The Reverend Thomas Goff, 1772–1844
Property, propinquity and Protestantism
Part of the Maynooth Studies in Local History series.
The Revd Thomas Goff (1772–1844) was a landlord and Church of Ireland minister in early-19th-century Ireland. He kept a personal diary for almost 50 years where he recorded an unfiltered account of his apprehensions and attitudes to matters both quotidian and profound. This book uses the diaries to reconstruct Goff in the context of his times and to explore his politics, his religion and also his property dealings. The insights gained from his story are used in an attempt to understand the outlook and opinions of the wider Protestant community. He viewed the world through the lens of a sincere and deeply felt faith which he saw as a bastion against both Catholicism and dissenting Protestantism; this belief moulded his political viewpoint. As a Loyalist and conservative he perceived Daniel O’Connell to be a real and credible threat to the very existence of that community. Goff and his community had huge power and influence but they felt embattled and isolated. Consequently they lacked the vision to formulate the change which might have averted, or at least diminished, the catastrophe which was about to befall Ireland.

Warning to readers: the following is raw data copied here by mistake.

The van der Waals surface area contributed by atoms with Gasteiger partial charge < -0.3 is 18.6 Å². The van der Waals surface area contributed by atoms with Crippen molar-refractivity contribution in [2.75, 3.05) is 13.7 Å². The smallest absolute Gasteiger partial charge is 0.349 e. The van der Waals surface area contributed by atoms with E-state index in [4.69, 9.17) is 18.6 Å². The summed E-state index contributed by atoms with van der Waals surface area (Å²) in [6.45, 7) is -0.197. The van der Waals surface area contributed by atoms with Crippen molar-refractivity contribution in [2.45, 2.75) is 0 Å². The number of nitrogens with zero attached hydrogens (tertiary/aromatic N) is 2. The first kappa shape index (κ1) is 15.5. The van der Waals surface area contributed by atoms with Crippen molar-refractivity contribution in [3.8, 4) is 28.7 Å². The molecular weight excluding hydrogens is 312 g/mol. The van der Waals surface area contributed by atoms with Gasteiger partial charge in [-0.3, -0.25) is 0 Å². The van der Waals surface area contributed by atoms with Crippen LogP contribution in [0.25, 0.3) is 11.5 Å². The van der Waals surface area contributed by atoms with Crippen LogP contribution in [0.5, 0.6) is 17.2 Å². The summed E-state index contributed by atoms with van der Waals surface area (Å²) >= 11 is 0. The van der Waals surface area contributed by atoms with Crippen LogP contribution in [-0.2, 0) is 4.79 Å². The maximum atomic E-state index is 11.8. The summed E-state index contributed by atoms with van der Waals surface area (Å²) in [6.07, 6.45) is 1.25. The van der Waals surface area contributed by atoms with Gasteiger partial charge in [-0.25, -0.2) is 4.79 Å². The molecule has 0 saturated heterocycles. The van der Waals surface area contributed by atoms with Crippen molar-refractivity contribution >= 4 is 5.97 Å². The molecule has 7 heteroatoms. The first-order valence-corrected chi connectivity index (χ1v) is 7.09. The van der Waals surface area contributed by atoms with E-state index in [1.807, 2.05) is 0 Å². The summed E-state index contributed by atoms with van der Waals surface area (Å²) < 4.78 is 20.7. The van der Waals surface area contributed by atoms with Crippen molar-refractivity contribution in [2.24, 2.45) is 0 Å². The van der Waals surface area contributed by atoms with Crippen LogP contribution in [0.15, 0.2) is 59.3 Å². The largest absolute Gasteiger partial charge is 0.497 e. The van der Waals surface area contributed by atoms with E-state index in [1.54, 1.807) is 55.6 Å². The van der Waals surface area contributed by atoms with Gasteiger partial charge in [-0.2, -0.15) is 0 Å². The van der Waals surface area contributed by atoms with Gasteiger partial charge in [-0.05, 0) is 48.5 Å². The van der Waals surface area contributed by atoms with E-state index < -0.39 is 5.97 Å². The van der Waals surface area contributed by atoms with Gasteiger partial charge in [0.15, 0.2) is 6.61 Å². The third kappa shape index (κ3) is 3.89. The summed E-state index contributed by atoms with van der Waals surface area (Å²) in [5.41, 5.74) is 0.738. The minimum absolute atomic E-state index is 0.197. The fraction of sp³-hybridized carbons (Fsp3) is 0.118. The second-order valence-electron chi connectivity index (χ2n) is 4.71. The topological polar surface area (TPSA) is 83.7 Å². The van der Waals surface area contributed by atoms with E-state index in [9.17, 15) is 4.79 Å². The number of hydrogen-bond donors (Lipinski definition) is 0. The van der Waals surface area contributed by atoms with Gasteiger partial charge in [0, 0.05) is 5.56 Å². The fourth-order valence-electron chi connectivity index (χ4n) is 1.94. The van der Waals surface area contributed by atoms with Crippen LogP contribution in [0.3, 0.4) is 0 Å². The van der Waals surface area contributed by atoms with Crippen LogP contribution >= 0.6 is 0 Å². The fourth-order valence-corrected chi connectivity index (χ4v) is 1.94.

David Doyle holds an MA in Local History from Maynooth University and is from Dublin. He works in academic administration in IADT where he can see the Revd Goff’s house from his window.